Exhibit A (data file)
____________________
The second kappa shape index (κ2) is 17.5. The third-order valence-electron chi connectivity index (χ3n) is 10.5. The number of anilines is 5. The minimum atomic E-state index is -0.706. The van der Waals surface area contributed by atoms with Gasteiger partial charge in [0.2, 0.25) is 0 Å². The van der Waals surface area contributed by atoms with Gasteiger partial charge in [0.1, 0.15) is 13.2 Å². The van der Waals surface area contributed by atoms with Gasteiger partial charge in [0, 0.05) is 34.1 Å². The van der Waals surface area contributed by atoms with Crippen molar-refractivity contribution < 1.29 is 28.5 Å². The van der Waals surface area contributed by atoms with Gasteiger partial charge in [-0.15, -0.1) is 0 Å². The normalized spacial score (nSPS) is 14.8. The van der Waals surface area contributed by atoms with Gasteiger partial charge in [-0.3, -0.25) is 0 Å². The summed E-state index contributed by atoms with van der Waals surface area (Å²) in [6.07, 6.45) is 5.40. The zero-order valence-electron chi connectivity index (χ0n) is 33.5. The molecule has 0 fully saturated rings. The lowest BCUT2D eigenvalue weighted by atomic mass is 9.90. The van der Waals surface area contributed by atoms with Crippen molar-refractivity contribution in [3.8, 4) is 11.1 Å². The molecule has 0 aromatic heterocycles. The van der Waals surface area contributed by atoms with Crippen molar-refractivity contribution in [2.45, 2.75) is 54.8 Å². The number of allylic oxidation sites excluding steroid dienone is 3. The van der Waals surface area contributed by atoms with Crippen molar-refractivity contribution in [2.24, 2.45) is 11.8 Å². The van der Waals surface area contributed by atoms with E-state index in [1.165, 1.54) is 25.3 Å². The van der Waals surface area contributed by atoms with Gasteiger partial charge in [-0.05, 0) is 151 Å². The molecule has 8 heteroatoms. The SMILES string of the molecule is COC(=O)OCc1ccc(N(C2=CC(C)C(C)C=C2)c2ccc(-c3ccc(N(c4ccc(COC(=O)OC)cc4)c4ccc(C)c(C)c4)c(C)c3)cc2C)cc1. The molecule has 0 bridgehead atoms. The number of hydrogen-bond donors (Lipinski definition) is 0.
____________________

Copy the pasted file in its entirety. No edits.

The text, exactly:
The second kappa shape index (κ2) is 17.5. The third-order valence-electron chi connectivity index (χ3n) is 10.5. The number of anilines is 5. The minimum atomic E-state index is -0.706. The van der Waals surface area contributed by atoms with Gasteiger partial charge in [0.2, 0.25) is 0 Å². The van der Waals surface area contributed by atoms with Gasteiger partial charge in [0.1, 0.15) is 13.2 Å². The van der Waals surface area contributed by atoms with Gasteiger partial charge in [0, 0.05) is 34.1 Å². The van der Waals surface area contributed by atoms with Crippen molar-refractivity contribution < 1.29 is 28.5 Å². The van der Waals surface area contributed by atoms with Gasteiger partial charge in [-0.15, -0.1) is 0 Å². The normalized spacial score (nSPS) is 14.8. The van der Waals surface area contributed by atoms with Gasteiger partial charge in [-0.3, -0.25) is 0 Å². The summed E-state index contributed by atoms with van der Waals surface area (Å²) in [6.07, 6.45) is 5.40. The zero-order valence-electron chi connectivity index (χ0n) is 33.5. The molecule has 0 fully saturated rings. The lowest BCUT2D eigenvalue weighted by atomic mass is 9.90. The van der Waals surface area contributed by atoms with Crippen molar-refractivity contribution in [3.8, 4) is 11.1 Å². The molecule has 0 aromatic heterocycles. The van der Waals surface area contributed by atoms with Crippen molar-refractivity contribution in [2.45, 2.75) is 54.8 Å². The number of allylic oxidation sites excluding steroid dienone is 3. The van der Waals surface area contributed by atoms with Crippen molar-refractivity contribution in [2.24, 2.45) is 11.8 Å². The van der Waals surface area contributed by atoms with E-state index in [1.165, 1.54) is 25.3 Å². The van der Waals surface area contributed by atoms with Gasteiger partial charge in [-0.05, 0) is 151 Å². The molecule has 8 heteroatoms. The SMILES string of the molecule is COC(=O)OCc1ccc(N(C2=CC(C)C(C)C=C2)c2ccc(-c3ccc(N(c4ccc(COC(=O)OC)cc4)c4ccc(C)c(C)c4)c(C)c3)cc2C)cc1. The molecule has 0 bridgehead atoms. The number of hydrogen-bond donors (Lipinski definition) is 0.